Dungeon synth has been an increasingly explored aesthetic lately, and, as is often the case in such instances, it’s full of cliches. Fattyú (meaning ‘bastard’ in English) is a Hungarian black metal composer, songwriter, guitarist, and vocalist. His music sounds primitive, but the swirling synth sounds do not descend into overly nostalgic analog sounds. He generates a moody, immersive atmosphere in which rhythmic passages alternate with dense layers. The overall effect is of a medieval acid synth story, full of exciting counterpoints.

Pletyka – Demó
(Szégyen Kazetták)

The label Szégyen Kazetták (Shame Cassettes in English) targets the contemporary punk, post punk and black metal scenes. It often releases demos, emphasizing their particular openness to newer bands. Pletyka’s music differs from the rest of the label’s catalog, offering a soulful atmosphere, melodic vocals, and fascinating lyrics about the reality of being a young woman in Eastern Europe. The pace speeds up and slows down, but electronic interludes build up a hazy and non-obvious mood to complement this strangely suspended, psychedelic music. It’s simultaneously a rough yet delicate piece; and as a bonus includes an exciting cover of Wire’s ‘The 15th’.

Kamon Kardamom – Trifocal Wedding

(Kamon Kardamom)

This group formed by Bálint Bolcsó, Orsolya Kaincz and Gida Labus focuses on experimentation and improvisation. The acoustic-electronic trio creates analog music using numerous different objects, generating something more akin to a sound sculpture than an album. Their gently smoldering music has elements of musique concrète, consisting of delicate metallic rumblings and electronics reminiscent of the work of the Staubgold label. Unhurriedly built up, the tracks form a dense sonic mesh from which the individual elements emerge, building up dehumanized music while simultaneously sounding natural and free.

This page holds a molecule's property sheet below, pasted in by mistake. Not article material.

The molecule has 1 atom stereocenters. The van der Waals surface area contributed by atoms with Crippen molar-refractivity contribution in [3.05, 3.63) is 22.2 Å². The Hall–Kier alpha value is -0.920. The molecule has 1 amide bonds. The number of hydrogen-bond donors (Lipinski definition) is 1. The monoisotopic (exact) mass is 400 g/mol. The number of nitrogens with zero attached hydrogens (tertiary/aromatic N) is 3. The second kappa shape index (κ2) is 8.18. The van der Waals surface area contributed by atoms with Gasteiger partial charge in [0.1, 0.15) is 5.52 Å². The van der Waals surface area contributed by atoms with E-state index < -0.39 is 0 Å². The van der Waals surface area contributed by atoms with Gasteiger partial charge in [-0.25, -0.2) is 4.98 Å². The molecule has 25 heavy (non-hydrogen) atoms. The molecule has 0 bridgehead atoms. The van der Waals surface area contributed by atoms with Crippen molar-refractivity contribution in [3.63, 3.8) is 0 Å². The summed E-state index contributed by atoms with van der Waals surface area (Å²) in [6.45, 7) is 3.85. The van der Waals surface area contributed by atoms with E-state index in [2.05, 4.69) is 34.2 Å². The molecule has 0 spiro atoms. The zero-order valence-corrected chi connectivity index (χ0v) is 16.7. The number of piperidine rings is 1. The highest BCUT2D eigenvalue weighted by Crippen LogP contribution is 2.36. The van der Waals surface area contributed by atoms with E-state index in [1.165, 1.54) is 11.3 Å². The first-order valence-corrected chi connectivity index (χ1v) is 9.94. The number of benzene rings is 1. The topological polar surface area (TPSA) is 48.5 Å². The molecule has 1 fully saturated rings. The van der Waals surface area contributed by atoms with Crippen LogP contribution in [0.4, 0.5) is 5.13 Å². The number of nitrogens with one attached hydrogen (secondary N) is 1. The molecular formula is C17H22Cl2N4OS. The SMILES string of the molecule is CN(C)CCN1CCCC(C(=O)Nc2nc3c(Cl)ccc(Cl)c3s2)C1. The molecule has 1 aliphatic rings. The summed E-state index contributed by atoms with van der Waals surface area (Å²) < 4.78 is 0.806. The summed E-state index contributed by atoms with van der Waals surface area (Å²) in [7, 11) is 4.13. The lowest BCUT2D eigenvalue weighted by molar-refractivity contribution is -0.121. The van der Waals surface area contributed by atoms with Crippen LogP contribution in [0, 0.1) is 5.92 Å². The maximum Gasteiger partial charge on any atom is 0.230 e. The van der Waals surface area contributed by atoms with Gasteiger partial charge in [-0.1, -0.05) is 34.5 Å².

Swanasa – When You Need to Rest, Let the Sounds Hold You

When You Need To Rest, Let The Sounds Hold You contains four pieces and lasts just over 20 minutes, but is meticulously constructed. Alexandra Abigél Bánházi knows how to build sustained tension, dense drone-like passages (‘Dark Night of the Soul’), but also metallic and noise-like details. The whole thing has a subdued, delicate mood, ‘River’ veering between monotonousness and heaviness with elements of kosmische musik. A brilliantly constructed drama, this EP has both a certain restlessness and darkness, and at the same time something healing and soothing.

Fixateur Externe / Abstract Household Warfare

On this split of ten-minute recordings by bands from the Hungarian improv underground, Fixateur Externe combines free jazz with elements of sound poetry, language-play and psychedelic visions, where saxophone convulsions are joined by percussive beats that explode ecstatically with every minute. Abstract Household Warfare, meanwhile, represents the combined forces of two noise stalwarts, Rovar17 and Xpldnglke. In the build-up of noise vapors, we get lost amidst metallic phantasms, non-obvious transformations, a controlled multi-channel sound in which modulations, playing with textures, and a build-up of noise, which in the finale drifts away in a spatial drone.